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By Pete Vonder Haar | April 15, 2003

Absolute beginners

You kids today – with your MTV2, your wireless Internet, and your action movies that actually have action in them. Like countless generations before you, you have no appreciation of history. You don’t know what it was like back in the ‘80s, when we had to content ourselves with regular old MTV (which regularly featured videos by the likes of April Wine and *shudder* Triumph), and we’d sit for hours in movies, waiting for something to happen…and we liked it.

I don’t have a definite recollection of the first time I actually saw “Remo Williams: The Adventure Begins.” It came out in 1985, which would’ve put me in my mid-teens. I didn’t have a car, so I’m sure several friends and I weaseled a ride with an older sibling to one of the two theaters in my town (that weren’t drive-in) and absorbed every action-packed second, savoring the heady rush of pure escapism as we were whisked away from our own torturously mundane existences.

Or maybe not. I couldn’t remember either way, and it was driving me nuts.

This lack of coherent memory prompted me to rent “Remo Williams” the other day, and I finally realized why I have trouble dredging up those distant reminiscences. I’ll grant you, the box cover still gives one that old thrill, depicting Remo dangling precariously from the Statue of Liberty’s crown. Even the blurbs on the back – never entirely accurate, but occasionally truthful – promised a “cross between ‘Raiders of the Lost Ark’ and James Bond.” Hard not to get psyched up by that assessment, eh? After watching it again, however, I’ve come to the conclusion they must’ve crossed “On Her Majesty’s Secret Service” with “Temple of Doom,” because you get more action in the first ten minutes of the “Making of ‘Raiders’” documentary than you do in two hours of “Remo Williams.”

“You move like a pregnant yak.”

The first thing that strikes you when you make that fateful decision to watch “Remo Williams” again is how odd it is that they tried to make Fred Ward into an action hero. Ward first gained notice as Clint Eastwood’s buddy John Anglin in “Escape from Alcatraz,” but it was his turn as Gus Grissom in “The Right Stuff” that probably caught the eye of the execs at Orion Pictures (though I prefer to think they took a shine to his portrayal of Lyle Swann in “Timerider”). Ward was picked to star in what they probably hoped was to be the first in a series of films based on The Destroyer novels by Warren Murphy and Richard Sapir. The series numbers over 125 books. This certainly brings the time period during which the movie was released into focus, because there must have been Tony Montana levels of blow floating around Orion for anyone to think they could build a lasting franchise around Fred Ward and a bunch of books that, by and large, hardly anybody had read.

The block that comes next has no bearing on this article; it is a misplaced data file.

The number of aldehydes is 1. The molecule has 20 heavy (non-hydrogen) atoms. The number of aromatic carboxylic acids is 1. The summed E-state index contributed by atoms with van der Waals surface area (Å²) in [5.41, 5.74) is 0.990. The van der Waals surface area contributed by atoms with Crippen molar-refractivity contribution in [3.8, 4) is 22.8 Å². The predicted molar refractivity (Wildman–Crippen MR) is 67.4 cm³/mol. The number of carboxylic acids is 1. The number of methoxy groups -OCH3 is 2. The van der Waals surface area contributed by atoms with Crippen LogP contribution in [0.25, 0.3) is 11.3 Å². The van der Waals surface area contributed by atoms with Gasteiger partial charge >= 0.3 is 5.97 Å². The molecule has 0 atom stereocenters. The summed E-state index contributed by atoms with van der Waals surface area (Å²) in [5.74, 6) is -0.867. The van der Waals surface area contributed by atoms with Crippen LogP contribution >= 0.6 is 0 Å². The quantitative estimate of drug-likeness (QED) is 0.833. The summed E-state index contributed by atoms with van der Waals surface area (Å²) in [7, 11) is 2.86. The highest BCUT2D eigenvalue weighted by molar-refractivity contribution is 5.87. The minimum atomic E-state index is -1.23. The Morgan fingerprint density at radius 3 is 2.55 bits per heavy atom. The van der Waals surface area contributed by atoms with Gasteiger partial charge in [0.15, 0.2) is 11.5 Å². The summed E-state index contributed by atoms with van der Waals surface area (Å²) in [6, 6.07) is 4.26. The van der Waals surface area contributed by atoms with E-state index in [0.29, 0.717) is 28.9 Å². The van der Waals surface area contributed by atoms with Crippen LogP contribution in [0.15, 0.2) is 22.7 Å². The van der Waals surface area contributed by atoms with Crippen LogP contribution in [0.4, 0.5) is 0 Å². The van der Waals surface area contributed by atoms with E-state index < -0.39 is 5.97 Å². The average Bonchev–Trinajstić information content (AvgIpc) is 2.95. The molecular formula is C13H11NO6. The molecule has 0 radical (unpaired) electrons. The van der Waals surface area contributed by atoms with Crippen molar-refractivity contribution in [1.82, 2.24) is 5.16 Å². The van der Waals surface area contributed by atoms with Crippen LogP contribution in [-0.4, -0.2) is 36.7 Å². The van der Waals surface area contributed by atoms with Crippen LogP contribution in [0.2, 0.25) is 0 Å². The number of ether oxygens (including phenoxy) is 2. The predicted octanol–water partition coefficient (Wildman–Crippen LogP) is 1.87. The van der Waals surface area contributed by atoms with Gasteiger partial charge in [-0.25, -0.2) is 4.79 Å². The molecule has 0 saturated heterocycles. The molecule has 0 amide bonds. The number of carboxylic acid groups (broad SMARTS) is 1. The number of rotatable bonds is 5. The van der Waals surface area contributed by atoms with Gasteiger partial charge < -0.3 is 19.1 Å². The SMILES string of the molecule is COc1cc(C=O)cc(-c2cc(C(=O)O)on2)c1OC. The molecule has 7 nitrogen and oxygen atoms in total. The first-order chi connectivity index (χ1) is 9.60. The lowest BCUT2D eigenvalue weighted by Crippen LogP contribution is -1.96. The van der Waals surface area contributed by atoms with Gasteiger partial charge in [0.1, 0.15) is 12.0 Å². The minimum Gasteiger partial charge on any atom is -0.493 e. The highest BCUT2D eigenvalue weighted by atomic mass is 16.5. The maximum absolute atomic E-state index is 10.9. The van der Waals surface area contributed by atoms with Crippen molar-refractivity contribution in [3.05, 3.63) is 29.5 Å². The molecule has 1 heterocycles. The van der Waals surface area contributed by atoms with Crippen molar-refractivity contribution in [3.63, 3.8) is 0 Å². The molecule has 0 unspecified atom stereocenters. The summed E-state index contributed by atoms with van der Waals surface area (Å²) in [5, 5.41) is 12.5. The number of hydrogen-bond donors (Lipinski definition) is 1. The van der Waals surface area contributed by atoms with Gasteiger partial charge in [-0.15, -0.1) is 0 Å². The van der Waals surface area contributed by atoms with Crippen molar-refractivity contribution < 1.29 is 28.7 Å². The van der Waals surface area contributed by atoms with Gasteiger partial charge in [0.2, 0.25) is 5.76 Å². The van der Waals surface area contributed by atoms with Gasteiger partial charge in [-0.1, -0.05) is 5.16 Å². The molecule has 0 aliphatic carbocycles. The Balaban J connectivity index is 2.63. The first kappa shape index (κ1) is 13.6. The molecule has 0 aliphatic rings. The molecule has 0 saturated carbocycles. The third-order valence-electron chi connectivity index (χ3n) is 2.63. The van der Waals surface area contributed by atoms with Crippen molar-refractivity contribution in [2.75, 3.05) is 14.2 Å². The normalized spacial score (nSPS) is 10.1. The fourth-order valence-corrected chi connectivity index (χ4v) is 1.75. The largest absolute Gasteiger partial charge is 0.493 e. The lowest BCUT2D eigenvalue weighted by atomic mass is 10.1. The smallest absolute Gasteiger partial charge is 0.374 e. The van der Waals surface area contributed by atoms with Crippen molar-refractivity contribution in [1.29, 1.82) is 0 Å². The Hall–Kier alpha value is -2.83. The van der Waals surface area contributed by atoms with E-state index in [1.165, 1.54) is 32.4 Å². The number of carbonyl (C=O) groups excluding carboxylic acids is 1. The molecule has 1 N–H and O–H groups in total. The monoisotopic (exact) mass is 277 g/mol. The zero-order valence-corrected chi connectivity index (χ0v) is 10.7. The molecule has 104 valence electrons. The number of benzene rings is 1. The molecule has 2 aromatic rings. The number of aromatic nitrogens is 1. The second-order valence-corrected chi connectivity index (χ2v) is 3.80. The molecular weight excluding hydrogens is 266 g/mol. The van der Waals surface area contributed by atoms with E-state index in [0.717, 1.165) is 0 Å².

Don’t get me wrong; I think Fred Ward is a lot of fun to watch. No one can deny his skills in “Tremors,” or as Hoke Moseley in “Miami Blues” (hell, he was my second favorite astronaut in “The Right Stuff,” next to Dennis Quaid’s Gordo Cooper), but there’s nothing about him that screams “leading man.” Maybe it’s the fact that – even in 1985 – he looked like he’d just stepped out of the ring after 10 rounds with Marvin Hagler (‘80s reference). Maybe it was unwise to try and foist a 42-year-old man on the public as a martial arts apprentice (even though today he still looks perfectly capable of beating the crap out of yours truly). Or maybe it’s that “Remo Williams” just isn’t that good a movie.

I freely admit to being ignorant of the Destroyer novels. It’s my understanding that the books contain a good deal more science fiction and supernatural material than the movie, and are quite an entertaining read. I have no reason to doubt this, and since I don’t relish the thought of being hunted down by a vengeful Fred Ward, the blame for the movie has to fall squarely on director Guy Hamilton (and Hamilton’s over 80 years old now, so I’m pretty sure I could take him). Hamilton should have a lot of caché with film buffs, having served as assistant director on “The Third Man” before directing “The Colditz Story” and “Goldfinger” in his own right. Sadly, “Remo Williams” is paced more in the manner of “The Mirror Crack’d,” one of Hamilton’s twilight efforts. However it happened, he managed to take a story about mystical martial arts, a clandestine vigilante organization, and tightrope walking Dobermans and made a dull movie out of it.

The story continues in part two of FOOTAGE FETISHES: “REMO WILLIAMS: THE ADVENTURE BEGINS”>>>

Discuss Pete Vonder Haar’s “Footage Fetishes” column in Film Threat’s BACK TALK section! Click here>>>

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